National Australia Bank Ltd v Joyce [2012] WASC 224

The respondents would not accept service of the banks documents for foreclosure, made allegations of trespass citing Plenty v Dillon (1991) HCA 5 1 and chased the applicants from the property. In National Australia Bank Ltd v Joyce [2012] WASC 224 2 they submitted that the court had no authority to act ‘either under its constitutional seal or its corporate seal’, pointing to the seal of the court affixed to the chamber summons, and referring to covering clause 5 of the Constitution. They also quoted from the decision of Kirby J in Re Wakim; ex parte McNally [1999] HCA 27 3 that a ‘legislature cannot, by preambular assertions, recite itself into constitutional power where none exists’, contending that the court has no power to act under either the “constitutional seal” or the “corporate seal” affixed to the chamber summons. The court responded (at 20):

“Section 106 of the Constitution of the Commonwealth of Australia expressly continues the Constitution of each State of the Commonwealth, subject to the Commonwealth Constitution, continue as at the establishment of the Commonwealth until altered in accordance with the Constitution of the State. At the time of Federation, s 2(1) of the Constitution Act 1889 (WA) dealt with the establishment of the Western Australian Legislative Council and Legislative Assembly and provided that it should ‘be lawful for Her Majesty, by and with the advice and consent of the said Council and Assembly, to make laws for the peace, order, and good government’ of the Colony and its dependencies. Section 2(1) has never been amended, and the words ‘peace, order and good government’ confer plenary power. (See Attorney-General (WA) v Marquet[2003] HCA 67; [16] 4 Union Steamship Co of Australia Pty Ltd v King [1988] HCA 55; [9] 5)

Section 15 of the Supreme Court Act 1935 (WA) provides for the Supreme Court to use a seal and for the power of the judges of the court to make rules providing for the purposes for or occasions on which the seal may be used. Order 67 r 4 of the Rules of the Supreme Court 1971 (WA)provides that the official seals to be used in the Central Office shall be such as the Chief Justice from time to time directs. There is no separate constitutional seal or corporate seal. Only one official seal exists, and the Chief Justice has directed its use. The official seal of the court, commonly affixed to court documents in accordance with the direction of the Chief Justice, bears the Western Australian coat of arms depicting two kangaroos each holding a boomerang in one paw and a shield in the other. It also bears the words ‘the seal of the Supreme Court of Western Australia’. In accordance with common practice, that seal was affixed to the chamber summons by the Central Registry of this court. The affixing of the official seal has the effect that the chamber summons can be received in evidence without any signature or other formality.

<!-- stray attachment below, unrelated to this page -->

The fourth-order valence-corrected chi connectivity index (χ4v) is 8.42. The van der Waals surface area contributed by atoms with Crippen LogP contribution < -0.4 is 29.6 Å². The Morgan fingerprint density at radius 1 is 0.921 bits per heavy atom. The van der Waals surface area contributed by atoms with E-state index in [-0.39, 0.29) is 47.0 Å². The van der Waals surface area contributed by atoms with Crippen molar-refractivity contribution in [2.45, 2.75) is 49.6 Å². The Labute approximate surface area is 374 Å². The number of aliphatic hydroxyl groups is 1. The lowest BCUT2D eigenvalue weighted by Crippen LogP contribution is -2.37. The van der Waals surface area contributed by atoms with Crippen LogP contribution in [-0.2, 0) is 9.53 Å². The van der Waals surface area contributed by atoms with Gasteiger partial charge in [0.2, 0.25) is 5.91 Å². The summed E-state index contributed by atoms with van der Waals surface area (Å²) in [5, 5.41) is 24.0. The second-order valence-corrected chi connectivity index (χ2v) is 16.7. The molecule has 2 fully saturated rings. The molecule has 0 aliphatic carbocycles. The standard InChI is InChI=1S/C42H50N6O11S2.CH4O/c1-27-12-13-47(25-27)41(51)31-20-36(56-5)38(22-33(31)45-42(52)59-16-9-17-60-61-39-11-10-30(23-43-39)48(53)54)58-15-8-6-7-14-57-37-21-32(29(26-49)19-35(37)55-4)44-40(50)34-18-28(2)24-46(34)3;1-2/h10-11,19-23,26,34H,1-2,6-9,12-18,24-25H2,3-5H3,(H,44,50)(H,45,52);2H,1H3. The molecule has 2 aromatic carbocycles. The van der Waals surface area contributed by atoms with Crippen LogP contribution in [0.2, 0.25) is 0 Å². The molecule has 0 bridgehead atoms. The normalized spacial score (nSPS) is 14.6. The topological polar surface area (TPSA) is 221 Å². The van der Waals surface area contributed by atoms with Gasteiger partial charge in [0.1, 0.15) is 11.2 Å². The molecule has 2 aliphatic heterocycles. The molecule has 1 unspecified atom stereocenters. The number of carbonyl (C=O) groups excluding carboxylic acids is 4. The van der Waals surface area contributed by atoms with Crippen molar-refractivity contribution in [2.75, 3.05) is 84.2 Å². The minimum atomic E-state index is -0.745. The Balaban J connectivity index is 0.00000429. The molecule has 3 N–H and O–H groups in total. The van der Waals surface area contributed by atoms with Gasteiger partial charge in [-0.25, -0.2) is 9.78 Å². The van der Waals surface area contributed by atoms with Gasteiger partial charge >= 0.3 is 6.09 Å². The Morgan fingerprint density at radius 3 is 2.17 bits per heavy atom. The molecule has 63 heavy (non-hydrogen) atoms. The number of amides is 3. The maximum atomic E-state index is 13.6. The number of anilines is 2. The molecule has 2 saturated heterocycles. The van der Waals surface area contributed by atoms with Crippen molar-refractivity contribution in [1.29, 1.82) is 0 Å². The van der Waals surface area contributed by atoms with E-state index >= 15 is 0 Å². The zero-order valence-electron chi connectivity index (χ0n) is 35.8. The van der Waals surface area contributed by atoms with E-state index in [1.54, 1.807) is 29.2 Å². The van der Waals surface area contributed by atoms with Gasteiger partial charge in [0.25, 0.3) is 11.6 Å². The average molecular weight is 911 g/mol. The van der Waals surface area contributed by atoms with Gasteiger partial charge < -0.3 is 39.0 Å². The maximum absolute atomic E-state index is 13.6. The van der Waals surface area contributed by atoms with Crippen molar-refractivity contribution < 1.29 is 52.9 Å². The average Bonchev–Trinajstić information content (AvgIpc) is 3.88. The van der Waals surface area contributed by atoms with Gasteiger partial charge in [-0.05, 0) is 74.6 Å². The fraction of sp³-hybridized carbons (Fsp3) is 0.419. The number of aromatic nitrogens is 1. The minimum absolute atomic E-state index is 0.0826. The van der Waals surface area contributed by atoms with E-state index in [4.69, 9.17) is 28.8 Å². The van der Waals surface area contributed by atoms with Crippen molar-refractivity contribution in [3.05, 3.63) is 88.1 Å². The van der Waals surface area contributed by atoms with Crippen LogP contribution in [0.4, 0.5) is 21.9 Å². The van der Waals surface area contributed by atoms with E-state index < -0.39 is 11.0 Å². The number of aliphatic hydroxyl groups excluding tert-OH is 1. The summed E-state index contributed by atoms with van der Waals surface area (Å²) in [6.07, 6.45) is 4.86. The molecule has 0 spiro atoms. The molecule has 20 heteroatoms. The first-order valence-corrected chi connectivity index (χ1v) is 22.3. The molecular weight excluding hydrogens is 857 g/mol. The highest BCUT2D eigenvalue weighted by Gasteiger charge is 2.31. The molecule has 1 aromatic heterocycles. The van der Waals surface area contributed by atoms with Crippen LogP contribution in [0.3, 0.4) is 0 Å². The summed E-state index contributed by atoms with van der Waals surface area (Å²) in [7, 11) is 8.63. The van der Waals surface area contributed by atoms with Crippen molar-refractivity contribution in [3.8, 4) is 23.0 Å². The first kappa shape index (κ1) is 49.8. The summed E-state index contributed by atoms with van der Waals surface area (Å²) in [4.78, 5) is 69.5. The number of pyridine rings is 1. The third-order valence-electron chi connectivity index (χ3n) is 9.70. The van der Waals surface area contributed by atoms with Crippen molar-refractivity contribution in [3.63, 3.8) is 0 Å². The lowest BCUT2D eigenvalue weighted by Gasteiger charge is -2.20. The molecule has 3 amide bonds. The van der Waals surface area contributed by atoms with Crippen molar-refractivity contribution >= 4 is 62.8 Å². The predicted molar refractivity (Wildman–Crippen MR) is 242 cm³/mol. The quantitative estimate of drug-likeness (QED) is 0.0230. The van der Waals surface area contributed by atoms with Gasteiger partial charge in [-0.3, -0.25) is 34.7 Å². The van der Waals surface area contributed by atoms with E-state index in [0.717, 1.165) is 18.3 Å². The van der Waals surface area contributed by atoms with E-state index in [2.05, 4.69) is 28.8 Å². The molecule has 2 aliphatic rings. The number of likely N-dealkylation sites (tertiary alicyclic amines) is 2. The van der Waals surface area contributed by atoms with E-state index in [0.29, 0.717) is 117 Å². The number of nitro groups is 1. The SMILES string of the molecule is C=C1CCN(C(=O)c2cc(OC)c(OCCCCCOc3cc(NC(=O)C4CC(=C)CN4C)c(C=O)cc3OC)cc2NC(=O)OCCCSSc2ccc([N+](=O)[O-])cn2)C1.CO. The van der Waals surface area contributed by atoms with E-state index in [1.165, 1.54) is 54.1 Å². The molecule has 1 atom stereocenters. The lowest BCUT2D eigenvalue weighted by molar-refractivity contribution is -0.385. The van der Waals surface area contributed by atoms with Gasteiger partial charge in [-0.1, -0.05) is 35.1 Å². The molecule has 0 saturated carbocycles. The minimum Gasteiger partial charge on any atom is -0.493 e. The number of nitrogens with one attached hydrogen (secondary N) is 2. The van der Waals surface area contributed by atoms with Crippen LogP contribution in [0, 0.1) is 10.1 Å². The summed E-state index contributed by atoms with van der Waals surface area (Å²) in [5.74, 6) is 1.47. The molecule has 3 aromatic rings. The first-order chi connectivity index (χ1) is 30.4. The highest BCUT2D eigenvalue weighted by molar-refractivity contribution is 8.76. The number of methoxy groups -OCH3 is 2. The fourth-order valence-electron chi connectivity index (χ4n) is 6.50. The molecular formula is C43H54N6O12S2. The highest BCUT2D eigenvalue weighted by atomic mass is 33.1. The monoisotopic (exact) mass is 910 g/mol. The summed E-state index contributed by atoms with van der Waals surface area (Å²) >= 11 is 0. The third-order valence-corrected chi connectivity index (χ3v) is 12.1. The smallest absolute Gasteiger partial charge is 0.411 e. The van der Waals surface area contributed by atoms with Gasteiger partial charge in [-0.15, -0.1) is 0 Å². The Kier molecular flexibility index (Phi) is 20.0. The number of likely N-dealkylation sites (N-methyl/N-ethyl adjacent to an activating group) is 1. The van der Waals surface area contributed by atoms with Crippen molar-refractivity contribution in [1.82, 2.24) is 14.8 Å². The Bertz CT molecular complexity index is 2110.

Despite being given the opportunity to do so on numerous occasions, at no time did either of Messrs Trystan and Ryan Joyce identify how the ‘seal’ under which the court was said to be acting affected the jurisdiction of the court to hear the matter, or the power to make the orders sought. The best that might be said of the submission is that it bore some resemblance to a more detailed argument made in O’Connell v The State of Western Australia [2012] WASCA 96. 6 In that case, Mazza JA (with whom Martin CJ and Buss JA agreed) considered two arguments relating to issues which were asserted by the appellant to be constitutional issues: (i) that the passage of the Acts Amendment and Repeal (Courts and Legal Practice) Act 2003 (WA) (which, in broad terms, changed references to the Crown or her Majesty in a large number of statutes, including the District Court Act 1969 (WA), to the Governor or the State) ‘purported to dissolve the indissoluble Federal Commonwealth; under the Crown of the United Kingdom by removing the Sovereign’; and (ii) that since the Department of the Attorney General has an Australian Business Number (ABN) the courts in this State have effectively become corporations and that the judiciary is no longer a separate and independent arm of government. His Honour addressed that submission in detail, concluding that the arguments were hopeless and had no reasonable prospect of succeeding. The same must be said of the submission, if it were a submission, in this case.”

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